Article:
A Brief History of Nautical Fashion
The tide on nautical fashion never seems to go out, we try to figure out why
If there is one thing we can all say about fashion with utmost certainty, it’s that it is a cyclical thing. The trends and iconography of eras gone by are often dragged kicking and screaming into modern times, only to be retired again soon after, only to then be brought back once enough time has passed. However, one fashion trend that seems to be evergreen is the nautical look.
Inspired by Navy uniforms, sailor uniforms, and yachting attire, nautical fashion is meant to evoke the feelings one generally associates with being out on the sea. Of course, you don’t actually have to be a yacht owner to dress like one. Nautical fashion works in all contexts and suits both men and women. With a style this ubiquitous and versatile, it always helps to know where it actually comes from.
Like most popular fashion trends of today, nautical fashion can be traced back to mid-19th-century England, an era during which the British Empire was expanding its influence around the world. During this expansion, the British Royal Navy was pivotal in cementing and maintaining the Empire’s strength. As a side-effect of this, the navy came to symbolise national power, causing naval uniforms to become a mark of bravery and loyalty. This came to a head when Queen Victoria had a sailor suit made for her son Albert Edward, after which nautical fashion pretty much became a symbol of affluence in high society.
While the British were clearly a major influence on nautical fashion, its most iconic article - the striped shirt - is actually a French creation. Nautical fashion became part of the modern day mainstream when Coco Chanel incorporated the striped shirt into her 1917 collection. Decades later fashion experts around the world are still playing around with nautical motifs, taking inspiration from seafaring style for their own collections.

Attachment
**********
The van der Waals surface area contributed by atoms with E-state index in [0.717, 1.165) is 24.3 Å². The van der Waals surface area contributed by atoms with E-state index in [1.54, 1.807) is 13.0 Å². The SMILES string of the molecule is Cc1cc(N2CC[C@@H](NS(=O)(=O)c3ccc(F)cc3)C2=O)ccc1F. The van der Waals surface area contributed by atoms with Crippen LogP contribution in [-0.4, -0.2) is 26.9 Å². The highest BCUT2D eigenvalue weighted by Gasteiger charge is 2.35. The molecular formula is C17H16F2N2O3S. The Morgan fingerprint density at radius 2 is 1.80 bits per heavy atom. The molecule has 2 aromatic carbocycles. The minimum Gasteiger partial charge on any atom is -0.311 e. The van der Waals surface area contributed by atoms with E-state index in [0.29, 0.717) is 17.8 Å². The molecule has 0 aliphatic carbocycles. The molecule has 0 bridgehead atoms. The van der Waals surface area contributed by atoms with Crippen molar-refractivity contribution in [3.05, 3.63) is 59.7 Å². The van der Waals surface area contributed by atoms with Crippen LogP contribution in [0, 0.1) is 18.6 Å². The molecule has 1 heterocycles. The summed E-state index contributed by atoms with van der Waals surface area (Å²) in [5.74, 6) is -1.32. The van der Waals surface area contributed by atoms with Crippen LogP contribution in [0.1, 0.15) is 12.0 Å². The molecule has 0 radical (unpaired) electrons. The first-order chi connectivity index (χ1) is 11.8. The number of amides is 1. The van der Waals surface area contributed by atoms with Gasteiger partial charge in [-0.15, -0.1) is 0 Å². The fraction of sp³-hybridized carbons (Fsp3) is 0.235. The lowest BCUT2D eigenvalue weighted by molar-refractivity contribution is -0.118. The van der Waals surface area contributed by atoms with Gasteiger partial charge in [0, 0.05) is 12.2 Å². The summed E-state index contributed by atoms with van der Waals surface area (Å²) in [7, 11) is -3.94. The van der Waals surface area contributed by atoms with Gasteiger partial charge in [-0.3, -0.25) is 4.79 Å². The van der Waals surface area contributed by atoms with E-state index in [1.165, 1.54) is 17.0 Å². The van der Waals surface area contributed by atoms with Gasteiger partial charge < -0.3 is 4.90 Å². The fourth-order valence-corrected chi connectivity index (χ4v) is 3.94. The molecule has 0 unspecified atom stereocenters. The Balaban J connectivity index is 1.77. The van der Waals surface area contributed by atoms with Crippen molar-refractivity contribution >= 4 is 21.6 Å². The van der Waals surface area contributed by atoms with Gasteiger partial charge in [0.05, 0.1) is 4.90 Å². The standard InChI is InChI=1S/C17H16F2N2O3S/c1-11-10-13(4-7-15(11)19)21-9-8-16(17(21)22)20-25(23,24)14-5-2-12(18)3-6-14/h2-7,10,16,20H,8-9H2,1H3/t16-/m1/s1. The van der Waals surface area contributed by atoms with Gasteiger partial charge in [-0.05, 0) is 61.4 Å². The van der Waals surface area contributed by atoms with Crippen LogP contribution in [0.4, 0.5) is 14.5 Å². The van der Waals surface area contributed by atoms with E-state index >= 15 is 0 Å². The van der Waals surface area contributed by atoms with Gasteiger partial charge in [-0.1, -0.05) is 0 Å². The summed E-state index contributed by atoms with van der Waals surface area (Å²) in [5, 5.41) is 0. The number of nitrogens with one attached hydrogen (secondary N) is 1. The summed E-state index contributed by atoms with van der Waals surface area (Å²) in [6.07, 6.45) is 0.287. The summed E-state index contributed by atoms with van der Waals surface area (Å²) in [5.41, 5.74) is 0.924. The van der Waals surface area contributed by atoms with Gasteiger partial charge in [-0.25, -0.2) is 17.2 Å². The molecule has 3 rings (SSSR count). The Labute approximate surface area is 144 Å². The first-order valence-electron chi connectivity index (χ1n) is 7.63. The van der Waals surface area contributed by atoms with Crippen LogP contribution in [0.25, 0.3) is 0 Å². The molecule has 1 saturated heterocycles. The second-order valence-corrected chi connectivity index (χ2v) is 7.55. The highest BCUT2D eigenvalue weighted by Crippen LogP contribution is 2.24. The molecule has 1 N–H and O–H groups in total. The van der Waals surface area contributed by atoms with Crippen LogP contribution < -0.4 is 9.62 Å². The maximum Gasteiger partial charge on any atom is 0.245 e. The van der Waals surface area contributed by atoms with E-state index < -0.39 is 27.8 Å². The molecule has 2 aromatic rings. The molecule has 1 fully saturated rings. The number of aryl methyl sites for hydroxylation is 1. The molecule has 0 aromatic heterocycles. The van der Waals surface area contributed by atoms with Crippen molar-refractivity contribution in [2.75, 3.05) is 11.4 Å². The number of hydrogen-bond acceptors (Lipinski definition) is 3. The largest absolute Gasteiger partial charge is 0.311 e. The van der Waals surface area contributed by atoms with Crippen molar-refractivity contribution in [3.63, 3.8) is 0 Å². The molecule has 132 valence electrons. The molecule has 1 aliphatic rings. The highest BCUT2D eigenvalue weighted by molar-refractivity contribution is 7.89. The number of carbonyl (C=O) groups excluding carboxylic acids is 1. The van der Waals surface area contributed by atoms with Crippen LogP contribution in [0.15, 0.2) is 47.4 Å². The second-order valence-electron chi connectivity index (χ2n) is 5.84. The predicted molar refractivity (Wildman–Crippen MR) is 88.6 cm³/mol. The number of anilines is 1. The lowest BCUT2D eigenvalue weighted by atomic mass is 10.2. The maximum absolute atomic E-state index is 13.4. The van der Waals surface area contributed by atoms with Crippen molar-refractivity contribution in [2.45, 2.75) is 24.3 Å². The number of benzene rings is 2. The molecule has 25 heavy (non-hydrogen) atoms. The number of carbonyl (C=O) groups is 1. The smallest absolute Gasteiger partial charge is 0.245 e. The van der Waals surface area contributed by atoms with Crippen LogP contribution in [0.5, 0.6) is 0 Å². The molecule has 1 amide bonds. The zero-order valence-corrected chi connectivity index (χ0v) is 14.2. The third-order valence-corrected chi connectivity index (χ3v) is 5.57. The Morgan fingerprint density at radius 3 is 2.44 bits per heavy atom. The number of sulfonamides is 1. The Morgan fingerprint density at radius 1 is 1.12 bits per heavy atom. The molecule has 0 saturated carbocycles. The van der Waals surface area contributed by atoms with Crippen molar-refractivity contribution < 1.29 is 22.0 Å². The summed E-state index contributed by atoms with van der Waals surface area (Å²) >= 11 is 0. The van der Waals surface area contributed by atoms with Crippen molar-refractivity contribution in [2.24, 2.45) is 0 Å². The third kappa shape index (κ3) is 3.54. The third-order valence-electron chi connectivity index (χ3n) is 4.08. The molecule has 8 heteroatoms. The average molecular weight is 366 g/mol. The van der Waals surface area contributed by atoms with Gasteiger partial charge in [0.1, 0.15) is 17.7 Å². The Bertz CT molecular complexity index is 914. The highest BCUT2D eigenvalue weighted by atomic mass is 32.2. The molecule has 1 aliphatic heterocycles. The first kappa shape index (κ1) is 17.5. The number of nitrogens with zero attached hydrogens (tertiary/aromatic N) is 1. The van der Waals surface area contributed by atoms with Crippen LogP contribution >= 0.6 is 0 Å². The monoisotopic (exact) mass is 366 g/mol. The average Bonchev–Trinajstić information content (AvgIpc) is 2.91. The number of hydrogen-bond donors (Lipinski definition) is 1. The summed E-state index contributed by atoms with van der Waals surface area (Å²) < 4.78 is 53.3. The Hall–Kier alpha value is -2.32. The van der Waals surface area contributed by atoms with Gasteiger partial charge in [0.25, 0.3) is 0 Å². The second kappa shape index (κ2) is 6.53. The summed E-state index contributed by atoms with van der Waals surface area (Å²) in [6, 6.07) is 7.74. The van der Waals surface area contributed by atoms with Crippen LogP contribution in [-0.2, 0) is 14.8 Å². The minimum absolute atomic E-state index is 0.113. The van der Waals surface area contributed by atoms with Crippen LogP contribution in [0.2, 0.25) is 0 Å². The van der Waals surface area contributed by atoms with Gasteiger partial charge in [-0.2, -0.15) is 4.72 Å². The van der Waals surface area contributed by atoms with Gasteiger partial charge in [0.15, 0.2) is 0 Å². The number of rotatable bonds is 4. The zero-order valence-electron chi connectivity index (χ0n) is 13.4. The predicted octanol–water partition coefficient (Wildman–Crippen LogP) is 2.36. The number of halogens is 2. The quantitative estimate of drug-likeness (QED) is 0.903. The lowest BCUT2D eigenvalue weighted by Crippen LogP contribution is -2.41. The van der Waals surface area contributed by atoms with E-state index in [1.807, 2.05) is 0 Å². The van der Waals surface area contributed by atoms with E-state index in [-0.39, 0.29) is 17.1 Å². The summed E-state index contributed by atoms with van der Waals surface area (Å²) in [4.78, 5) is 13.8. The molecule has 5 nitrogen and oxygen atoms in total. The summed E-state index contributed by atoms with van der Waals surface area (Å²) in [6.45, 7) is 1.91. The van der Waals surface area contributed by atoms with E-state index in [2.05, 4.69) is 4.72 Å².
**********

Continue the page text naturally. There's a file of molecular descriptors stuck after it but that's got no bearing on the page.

Whether it’s wide-legged trousers, cable-knit jumpers, roll-neck jumpers, striped shirts, peacoats, or duffle coats, many classic iconic garments originate from the clothes worn by fishermen and sailors. Obvious print motifs like anchors, ships, and seahorses are a common sight among these garments, especially when going for an antique look. However, the most enduring look in nautical fashion has to be the stripes. The contrast of navy coloured stripes against white creates are stark contrast in the final outfit. A handkerchief tied around the neck would’ve been the ultimate christmas present back in the 1990s.
Dos and Don’ts.
While the point of nautical fashion is to keep things simple, many people find themselves going overboard (pun intended). The key to mastering nautical fashion is to constantly mix it things up. Constantly putting a fresh spin on classic garments keeps them from becoming a cliché. The striped shirt, for instance, will always go well with a pair of blue jeans. While Navy Blue is the de-facto nautical colour, you don’t have to stick with them. Going for red, yellow, green, purple, etc. and playing with different fabrics and colour patterns is a good way to keep things fresh.
“Don’t drive yourself crazy trying to achieve a nautical outfit - start with the basics, and from there, experiment,” says fashion expert Catherine Villota.